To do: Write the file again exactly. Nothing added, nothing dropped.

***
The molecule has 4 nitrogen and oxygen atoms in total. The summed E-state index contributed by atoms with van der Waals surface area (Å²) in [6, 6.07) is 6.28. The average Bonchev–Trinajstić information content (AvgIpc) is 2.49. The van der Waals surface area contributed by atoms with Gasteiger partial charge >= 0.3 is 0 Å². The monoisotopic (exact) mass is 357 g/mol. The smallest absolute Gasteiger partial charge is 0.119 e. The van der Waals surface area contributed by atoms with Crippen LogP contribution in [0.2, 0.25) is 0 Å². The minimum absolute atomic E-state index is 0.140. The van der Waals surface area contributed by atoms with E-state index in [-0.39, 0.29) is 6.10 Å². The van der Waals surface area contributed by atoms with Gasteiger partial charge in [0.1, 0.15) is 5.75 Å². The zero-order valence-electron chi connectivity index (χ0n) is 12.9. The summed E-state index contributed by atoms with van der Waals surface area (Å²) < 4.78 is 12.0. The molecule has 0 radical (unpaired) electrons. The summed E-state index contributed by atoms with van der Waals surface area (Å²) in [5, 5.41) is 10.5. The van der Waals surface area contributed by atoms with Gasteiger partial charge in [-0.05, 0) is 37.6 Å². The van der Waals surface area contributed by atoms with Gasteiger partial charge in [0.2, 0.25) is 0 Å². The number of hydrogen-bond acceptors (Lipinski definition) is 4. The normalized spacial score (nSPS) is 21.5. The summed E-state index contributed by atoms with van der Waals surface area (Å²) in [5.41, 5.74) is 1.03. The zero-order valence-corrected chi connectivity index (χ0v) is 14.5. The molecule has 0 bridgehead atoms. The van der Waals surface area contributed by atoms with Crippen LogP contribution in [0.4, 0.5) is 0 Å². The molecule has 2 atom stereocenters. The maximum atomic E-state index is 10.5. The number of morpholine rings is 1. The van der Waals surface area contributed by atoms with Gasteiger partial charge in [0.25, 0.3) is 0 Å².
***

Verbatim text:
The molecule has 4 nitrogen and oxygen atoms in total. The summed E-state index contributed by atoms with van der Waals surface area (Å²) in [6, 6.07) is 6.28. The average Bonchev–Trinajstić information content (AvgIpc) is 2.49. The van der Waals surface area contributed by atoms with Gasteiger partial charge >= 0.3 is 0 Å². The monoisotopic (exact) mass is 357 g/mol. The smallest absolute Gasteiger partial charge is 0.119 e. The van der Waals surface area contributed by atoms with Crippen LogP contribution in [0.2, 0.25) is 0 Å². The minimum absolute atomic E-state index is 0.140. The van der Waals surface area contributed by atoms with E-state index in [-0.39, 0.29) is 6.10 Å². The van der Waals surface area contributed by atoms with Gasteiger partial charge in [0.1, 0.15) is 5.75 Å². The zero-order valence-electron chi connectivity index (χ0n) is 12.9. The summed E-state index contributed by atoms with van der Waals surface area (Å²) < 4.78 is 12.0. The molecule has 0 radical (unpaired) electrons. The summed E-state index contributed by atoms with van der Waals surface area (Å²) in [5, 5.41) is 10.5. The van der Waals surface area contributed by atoms with Gasteiger partial charge in [-0.05, 0) is 37.6 Å². The van der Waals surface area contributed by atoms with Gasteiger partial charge in [0.2, 0.25) is 0 Å². The number of hydrogen-bond acceptors (Lipinski definition) is 4. The normalized spacial score (nSPS) is 21.5. The summed E-state index contributed by atoms with van der Waals surface area (Å²) in [5.41, 5.74) is 1.03. The zero-order valence-corrected chi connectivity index (χ0v) is 14.5. The molecule has 0 bridgehead atoms. The van der Waals surface area contributed by atoms with Crippen LogP contribution in [0.4, 0.5) is 0 Å². The molecule has 2 atom stereocenters. The maximum atomic E-state index is 10.5. The number of morpholine rings is 1. The van der Waals surface area contributed by atoms with Gasteiger partial charge in [0.25, 0.3) is 0 Å².